3.  What inspires you to write?
This question is harder than it looks. Inspiration can only take you so far. As we know writing is damn hard work. There are almost constant distractions in various forms we have to overcome, our concentration levels are high & after a while we get worn out but somehow have to find the energy to push through. I write because it gives me freedom. I can never be fired. I’m my own boss & have a healthy fear of failure. With the advent of the Internet I could be answering these questions from Costa Rica, Berlin or anywhere & that’s fantastic. After I finish a book I’m mentally exhausted but at the same time a vacuum has been created & I have a need to fill that vacuum so I start another book after about 1 – 2 weeks. Or to answer the question another way, as James Boswell said in “The Life of Samuel Johnson,” “No man but a blockhead, ever wrote except for money.”
4.  What are your favorites-food, color, activity, place?
Favorite Food: Seafood. If it swims I’ll eat it. Color: Scarlet red (on cars & front doors), Daffodil yellow because it signifies a new beginning & Ultramarine & Royal blue because they are rich & go with just about everything. Activity: I love to camp. For some odd reason I sleep well in a tent. I also love nature & discovering things (owls fly silently. It has something to do with their feathers & Screech owls really do screech). I am also afflicted with the male sports gene specifically the New York Ranger (ice hockey) mutation for which there is no known cure. I also watch international, multi-stage bike races (Tour de France, Gyro d’ Italia etc.), Premier League football (it’s not a dull as one would think) & Formula 1 racing because it is the ultimate expression in automotive technology. I’m also a cineaste. Places: The UK because it’s the most civilized country in the world & swamps because they’re primordial & I’ve written about, worked with & know a lot about alligators. I absolutely love them & am fascinated with & by them on a lot of different levels for a lot of fairly complicated reasons.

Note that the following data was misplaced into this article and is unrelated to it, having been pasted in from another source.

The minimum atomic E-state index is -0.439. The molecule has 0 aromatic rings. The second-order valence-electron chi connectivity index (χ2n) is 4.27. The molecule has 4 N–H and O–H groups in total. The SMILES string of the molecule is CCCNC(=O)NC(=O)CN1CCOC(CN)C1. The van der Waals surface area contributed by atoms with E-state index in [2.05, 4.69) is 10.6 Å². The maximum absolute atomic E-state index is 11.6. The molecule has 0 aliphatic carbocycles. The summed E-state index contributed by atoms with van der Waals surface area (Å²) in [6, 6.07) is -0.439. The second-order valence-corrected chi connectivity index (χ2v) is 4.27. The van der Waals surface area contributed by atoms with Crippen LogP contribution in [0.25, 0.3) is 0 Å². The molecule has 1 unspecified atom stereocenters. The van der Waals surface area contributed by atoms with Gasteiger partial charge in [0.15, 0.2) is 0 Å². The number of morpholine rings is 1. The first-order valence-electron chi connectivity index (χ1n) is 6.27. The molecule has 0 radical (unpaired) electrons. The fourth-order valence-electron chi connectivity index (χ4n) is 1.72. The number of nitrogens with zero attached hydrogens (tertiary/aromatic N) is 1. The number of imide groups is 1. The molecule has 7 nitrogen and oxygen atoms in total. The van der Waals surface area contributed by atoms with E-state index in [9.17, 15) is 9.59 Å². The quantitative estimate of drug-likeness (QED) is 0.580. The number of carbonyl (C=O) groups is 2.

5.  What do you want your readers to remember about you?
“I have fought the good fight, I have finished my course, I have kept the faith” – 2 Timothy IV.
6.  Do you have any works in progress?  What are they?
I am currently working on the 7th book in “The Centurion Chronicles” series. Only 5 are live. I like to keep ahead. The research is brutal because for the most part I have to be historically accurate & all of the proper & place names are in Latin which I don’t speak. There are also a lot of moving parts in terms of how my main & supporting characters interact with each other & the situations I put them in.
7.  If you could give one piece of advice about life, what would it be?
Follow your heart & have courage because dreams do come true.
Where you can find J.M.: